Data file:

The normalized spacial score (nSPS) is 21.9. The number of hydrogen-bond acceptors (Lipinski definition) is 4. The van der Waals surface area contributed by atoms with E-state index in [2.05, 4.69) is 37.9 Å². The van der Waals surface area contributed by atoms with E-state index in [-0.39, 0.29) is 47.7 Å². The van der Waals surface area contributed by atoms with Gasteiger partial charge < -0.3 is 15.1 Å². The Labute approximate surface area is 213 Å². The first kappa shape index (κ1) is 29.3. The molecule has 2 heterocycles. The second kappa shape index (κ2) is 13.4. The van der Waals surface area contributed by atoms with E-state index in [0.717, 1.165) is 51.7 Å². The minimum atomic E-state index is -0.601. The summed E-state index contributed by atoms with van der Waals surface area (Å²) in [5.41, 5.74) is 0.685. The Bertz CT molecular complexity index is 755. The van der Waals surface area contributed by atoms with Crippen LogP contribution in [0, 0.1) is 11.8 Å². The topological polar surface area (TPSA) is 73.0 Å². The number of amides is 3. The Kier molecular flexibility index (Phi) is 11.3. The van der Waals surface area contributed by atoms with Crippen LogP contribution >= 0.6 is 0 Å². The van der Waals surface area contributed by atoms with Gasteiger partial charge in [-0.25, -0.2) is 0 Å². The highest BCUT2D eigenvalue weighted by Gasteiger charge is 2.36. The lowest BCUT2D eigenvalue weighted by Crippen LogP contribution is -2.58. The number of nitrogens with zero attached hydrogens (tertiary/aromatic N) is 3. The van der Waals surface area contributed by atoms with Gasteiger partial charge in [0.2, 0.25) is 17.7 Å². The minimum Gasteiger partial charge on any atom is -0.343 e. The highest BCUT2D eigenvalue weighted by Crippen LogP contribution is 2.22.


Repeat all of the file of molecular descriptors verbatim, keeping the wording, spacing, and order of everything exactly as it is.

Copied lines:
The normalized spacial score (nSPS) is 21.9. The number of hydrogen-bond acceptors (Lipinski definition) is 4. The van der Waals surface area contributed by atoms with E-state index in [2.05, 4.69) is 37.9 Å². The van der Waals surface area contributed by atoms with E-state index in [-0.39, 0.29) is 47.7 Å². The van der Waals surface area contributed by atoms with Gasteiger partial charge < -0.3 is 15.1 Å². The Labute approximate surface area is 213 Å². The first kappa shape index (κ1) is 29.3. The molecule has 2 heterocycles. The second kappa shape index (κ2) is 13.4. The van der Waals surface area contributed by atoms with E-state index in [0.717, 1.165) is 51.7 Å². The minimum atomic E-state index is -0.601. The summed E-state index contributed by atoms with van der Waals surface area (Å²) in [5.41, 5.74) is 0.685. The Bertz CT molecular complexity index is 755. The van der Waals surface area contributed by atoms with Crippen LogP contribution in [0, 0.1) is 11.8 Å². The topological polar surface area (TPSA) is 73.0 Å². The number of amides is 3. The Kier molecular flexibility index (Phi) is 11.3. The van der Waals surface area contributed by atoms with Crippen LogP contribution >= 0.6 is 0 Å². The van der Waals surface area contributed by atoms with Gasteiger partial charge in [-0.25, -0.2) is 0 Å². The highest BCUT2D eigenvalue weighted by Gasteiger charge is 2.36. The lowest BCUT2D eigenvalue weighted by Crippen LogP contribution is -2.58. The number of nitrogens with zero attached hydrogens (tertiary/aromatic N) is 3. The van der Waals surface area contributed by atoms with Gasteiger partial charge in [0.2, 0.25) is 17.7 Å². The minimum Gasteiger partial charge on any atom is -0.343 e. The highest BCUT2D eigenvalue weighted by Crippen LogP contribution is 2.22.